The Current

The ban on cannabis in Canada is ending — do you know how it started?

With an era coming to an end this Wednesday, the host of CBC's On Drugs podcast explains how politics and fear drove the early days of cannabis prohibition in Canada.

Canadians started to discover marijuana nearly 40 years after it was outlawed, says CBC's Geoff Turner

A 95-year prohibition will come to an end this summer when Canada legalizes recreational cannabis use. (Chris Wattie/Reuters)
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Originally broadcast on Feb. 22, 2018.

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A 95-year history of cannabis prohibition is about to end when recreational marijuana in Canada becomes legal. The fight has been long, but do you know how the ban came about?

According to Geoff Turner, the host of CBC podcast On Drugs, the story is fuzzy. 

The most popular explanation for the ban concerns Emily Murphy, one of the famous five Canadian suffragists who fought and won the right to have women declared "persons" under the law in 1929.

Five Alberta women who fought to have Canadian women declared "persons" are honoured today. 4:15

Prior to this, Murphy wrote The Black Candle in 1922, a collection of articles about drugs that had already been published in Maclean's magazine.

The book includes a seven-page chapter on cannabis titled Marijuana: the New Menacewhich quotes the then-chief of the Los Angeles police as stating people on the drug are "liable to kill or indulge in any form of violence to other persons, using the most savage methods of cruelty, without, as said before, any sense of moral responsibility."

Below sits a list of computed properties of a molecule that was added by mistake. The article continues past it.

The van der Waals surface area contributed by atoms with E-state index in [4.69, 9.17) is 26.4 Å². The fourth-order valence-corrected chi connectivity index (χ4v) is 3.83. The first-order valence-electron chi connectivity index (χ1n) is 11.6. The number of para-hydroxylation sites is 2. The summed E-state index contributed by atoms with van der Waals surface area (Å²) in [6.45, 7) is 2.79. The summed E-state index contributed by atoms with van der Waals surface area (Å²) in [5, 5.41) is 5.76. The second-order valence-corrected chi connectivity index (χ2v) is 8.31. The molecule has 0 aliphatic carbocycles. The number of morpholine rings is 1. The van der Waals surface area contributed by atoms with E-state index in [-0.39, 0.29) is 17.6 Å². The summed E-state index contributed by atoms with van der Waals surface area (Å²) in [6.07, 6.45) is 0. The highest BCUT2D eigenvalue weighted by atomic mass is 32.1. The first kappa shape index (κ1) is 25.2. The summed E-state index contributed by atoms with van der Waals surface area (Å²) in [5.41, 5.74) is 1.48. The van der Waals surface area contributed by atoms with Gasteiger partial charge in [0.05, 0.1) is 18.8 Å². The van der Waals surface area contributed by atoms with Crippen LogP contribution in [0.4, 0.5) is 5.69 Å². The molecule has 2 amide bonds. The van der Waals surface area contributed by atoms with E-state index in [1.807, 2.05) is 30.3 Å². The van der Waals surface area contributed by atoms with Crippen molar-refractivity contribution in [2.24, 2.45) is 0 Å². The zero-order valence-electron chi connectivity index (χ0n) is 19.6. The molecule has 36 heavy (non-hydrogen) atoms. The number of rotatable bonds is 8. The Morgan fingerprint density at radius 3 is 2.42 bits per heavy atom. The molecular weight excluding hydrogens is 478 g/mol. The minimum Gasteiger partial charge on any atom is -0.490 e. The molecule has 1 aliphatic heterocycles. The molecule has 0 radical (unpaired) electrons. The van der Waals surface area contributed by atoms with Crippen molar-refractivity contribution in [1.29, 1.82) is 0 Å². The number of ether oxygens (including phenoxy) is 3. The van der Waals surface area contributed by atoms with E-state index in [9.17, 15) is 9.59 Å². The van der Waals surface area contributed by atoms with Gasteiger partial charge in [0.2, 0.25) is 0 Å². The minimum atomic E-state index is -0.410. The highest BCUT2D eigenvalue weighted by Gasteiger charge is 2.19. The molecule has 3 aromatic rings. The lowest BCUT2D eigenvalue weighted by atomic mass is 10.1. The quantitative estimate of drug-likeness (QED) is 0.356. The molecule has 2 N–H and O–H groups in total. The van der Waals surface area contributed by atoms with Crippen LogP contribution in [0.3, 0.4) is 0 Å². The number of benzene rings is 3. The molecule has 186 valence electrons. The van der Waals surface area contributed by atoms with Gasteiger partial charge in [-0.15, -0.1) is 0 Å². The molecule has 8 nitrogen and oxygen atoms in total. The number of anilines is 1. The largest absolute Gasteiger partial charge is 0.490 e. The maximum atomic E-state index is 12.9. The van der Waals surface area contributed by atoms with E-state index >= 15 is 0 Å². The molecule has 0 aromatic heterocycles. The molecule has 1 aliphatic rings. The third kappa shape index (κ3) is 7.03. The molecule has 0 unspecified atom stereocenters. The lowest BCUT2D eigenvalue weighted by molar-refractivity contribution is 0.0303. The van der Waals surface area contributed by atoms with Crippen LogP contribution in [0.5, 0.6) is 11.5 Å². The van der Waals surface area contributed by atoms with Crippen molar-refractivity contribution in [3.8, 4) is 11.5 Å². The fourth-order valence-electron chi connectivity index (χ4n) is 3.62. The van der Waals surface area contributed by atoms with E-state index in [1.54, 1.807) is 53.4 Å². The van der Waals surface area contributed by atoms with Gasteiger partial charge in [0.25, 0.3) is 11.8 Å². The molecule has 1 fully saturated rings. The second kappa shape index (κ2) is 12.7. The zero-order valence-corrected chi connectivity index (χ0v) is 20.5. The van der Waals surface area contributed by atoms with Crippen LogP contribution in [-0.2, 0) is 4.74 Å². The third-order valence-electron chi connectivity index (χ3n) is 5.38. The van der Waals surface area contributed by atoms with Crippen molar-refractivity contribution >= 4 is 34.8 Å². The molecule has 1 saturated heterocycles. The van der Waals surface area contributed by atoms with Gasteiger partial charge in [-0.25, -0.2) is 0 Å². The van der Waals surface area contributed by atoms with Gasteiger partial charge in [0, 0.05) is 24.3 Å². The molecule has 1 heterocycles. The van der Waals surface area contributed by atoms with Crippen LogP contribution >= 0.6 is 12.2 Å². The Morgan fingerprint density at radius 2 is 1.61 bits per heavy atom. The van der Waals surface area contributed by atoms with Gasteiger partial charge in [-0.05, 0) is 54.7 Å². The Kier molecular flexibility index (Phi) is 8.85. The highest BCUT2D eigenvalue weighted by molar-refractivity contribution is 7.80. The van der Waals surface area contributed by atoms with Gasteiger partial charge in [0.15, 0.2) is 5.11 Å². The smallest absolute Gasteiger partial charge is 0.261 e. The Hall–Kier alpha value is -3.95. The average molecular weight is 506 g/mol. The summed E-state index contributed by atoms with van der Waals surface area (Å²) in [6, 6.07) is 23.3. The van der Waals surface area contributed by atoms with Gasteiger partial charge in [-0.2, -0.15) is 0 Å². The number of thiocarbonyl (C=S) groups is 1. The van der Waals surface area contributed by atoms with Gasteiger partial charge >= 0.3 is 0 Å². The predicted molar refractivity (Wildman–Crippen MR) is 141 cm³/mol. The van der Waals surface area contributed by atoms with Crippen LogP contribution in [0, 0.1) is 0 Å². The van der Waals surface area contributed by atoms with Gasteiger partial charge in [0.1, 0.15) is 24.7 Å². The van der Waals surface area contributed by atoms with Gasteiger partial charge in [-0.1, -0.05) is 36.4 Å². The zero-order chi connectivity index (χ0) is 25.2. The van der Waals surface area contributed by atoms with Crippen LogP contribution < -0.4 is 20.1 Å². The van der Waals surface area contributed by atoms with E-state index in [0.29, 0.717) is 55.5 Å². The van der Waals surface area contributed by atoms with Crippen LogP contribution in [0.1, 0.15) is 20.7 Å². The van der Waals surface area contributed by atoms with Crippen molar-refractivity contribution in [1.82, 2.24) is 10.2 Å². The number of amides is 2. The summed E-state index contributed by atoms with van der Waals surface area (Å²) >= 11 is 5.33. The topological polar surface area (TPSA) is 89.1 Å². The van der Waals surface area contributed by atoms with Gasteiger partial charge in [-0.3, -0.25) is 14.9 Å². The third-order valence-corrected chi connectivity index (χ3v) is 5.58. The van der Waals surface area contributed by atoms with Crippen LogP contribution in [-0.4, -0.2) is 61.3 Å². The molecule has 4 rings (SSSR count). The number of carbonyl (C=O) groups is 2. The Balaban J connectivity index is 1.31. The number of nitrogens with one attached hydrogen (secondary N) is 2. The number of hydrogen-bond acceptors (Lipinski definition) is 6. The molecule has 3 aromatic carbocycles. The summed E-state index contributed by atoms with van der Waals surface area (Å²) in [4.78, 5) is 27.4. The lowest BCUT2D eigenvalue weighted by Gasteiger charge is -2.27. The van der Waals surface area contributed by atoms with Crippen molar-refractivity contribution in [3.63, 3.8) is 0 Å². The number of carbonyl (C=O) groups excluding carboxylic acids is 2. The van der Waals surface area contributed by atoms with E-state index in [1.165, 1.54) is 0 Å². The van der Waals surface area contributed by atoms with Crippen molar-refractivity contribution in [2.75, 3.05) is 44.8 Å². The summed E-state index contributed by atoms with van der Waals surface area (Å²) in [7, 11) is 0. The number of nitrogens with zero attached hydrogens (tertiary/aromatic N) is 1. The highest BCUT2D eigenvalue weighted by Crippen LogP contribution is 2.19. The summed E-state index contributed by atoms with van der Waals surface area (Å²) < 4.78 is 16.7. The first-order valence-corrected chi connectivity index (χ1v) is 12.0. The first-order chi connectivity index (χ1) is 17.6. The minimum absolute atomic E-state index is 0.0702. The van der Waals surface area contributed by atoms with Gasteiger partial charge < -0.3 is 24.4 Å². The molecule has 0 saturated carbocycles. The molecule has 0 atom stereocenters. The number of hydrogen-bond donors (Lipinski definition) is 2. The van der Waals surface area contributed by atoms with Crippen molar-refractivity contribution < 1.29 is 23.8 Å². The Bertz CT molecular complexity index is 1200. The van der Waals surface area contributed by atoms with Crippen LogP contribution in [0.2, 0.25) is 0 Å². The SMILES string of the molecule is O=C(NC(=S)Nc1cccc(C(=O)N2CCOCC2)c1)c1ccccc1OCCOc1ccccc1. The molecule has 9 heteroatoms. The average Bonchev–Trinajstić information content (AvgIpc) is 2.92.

At the time, public conversation about marijuana was non-existent, but some people say Canadians — including policymakers — rushed to ban cannabis as a result of Murphy's book.

University of Guelph historian Catherine Carstairs doesn't agree. She thinks the facts just don't add up.

"I don't think Emily Murphy is at fault for the ban of cannabis in Canada. I mean certainly, she had a very deleterious impact on the lives of drug users in Canada. She spearheaded a moral panic about drug use in Canada in the early 1920s. But it's a 400-page book and there's one, seven-page chapter about marijuana in it," Carstairs explained.

Emily Murphy, a Canadian suffragist, write a book about drugs called The Black Candle. (Wikimedia)

There is no record of parliamentary debate or evidence that cannabis was a problem in Canada. The boring truth, according to Turner's research, was at the time Canada was starting to co-ordinate drug policy with other countries, who were all banning cannabis — so we did too.

Prohibition in effect

"Funnily enough when you ban something that nobody is actually using, nothing much happens. In fact, the first conviction for cannabis possession wasn't until 1937 — so 14 years after the drug was criminalized," Turner told The Current's Anna Maria Tremonti.

"As late as 1961 there were only 21 police-reported cannabis offences in all of Canada."

So what changed?

Perception of the drug. In the '30s, the U.S. war against cannabis fed the media lurid and violent stories of marijuana users gone wild, associating the drug to a counterculture movement that rejected conventional values.

Marijuana is not just for hippies anymore. 10:53

Then came the '60s, the decade when attitudes toward the drug shifted. The more people talked of the dangers of marijuana, the more alluring it became.

"Nearly 40 years after it is outlawed, Canadians started to actually discover marijuana," said Turner.

"As late as 1964, there were only 39 arrests for cannabis possession in all of Canada. But by 1967 that number was up to 431, and by 1971 there were 8,389 police-reported incidents involving cannabis."

In 1977 the number rose to 50,168 and except for a dip toward the late '80s and early '90s, Turner said, "that's roughly around the number that it would remain per year up to the present day."

So it's taken a long time, as Turner puts it, to have "enough marijuana actually being used to make use of the law."

Listen to the full conversation at the top of this page, where you can also share this article across email, Facebook, Twitter and other platforms.


This segment was produced by The Current's Documentary Editor Joan Webber.

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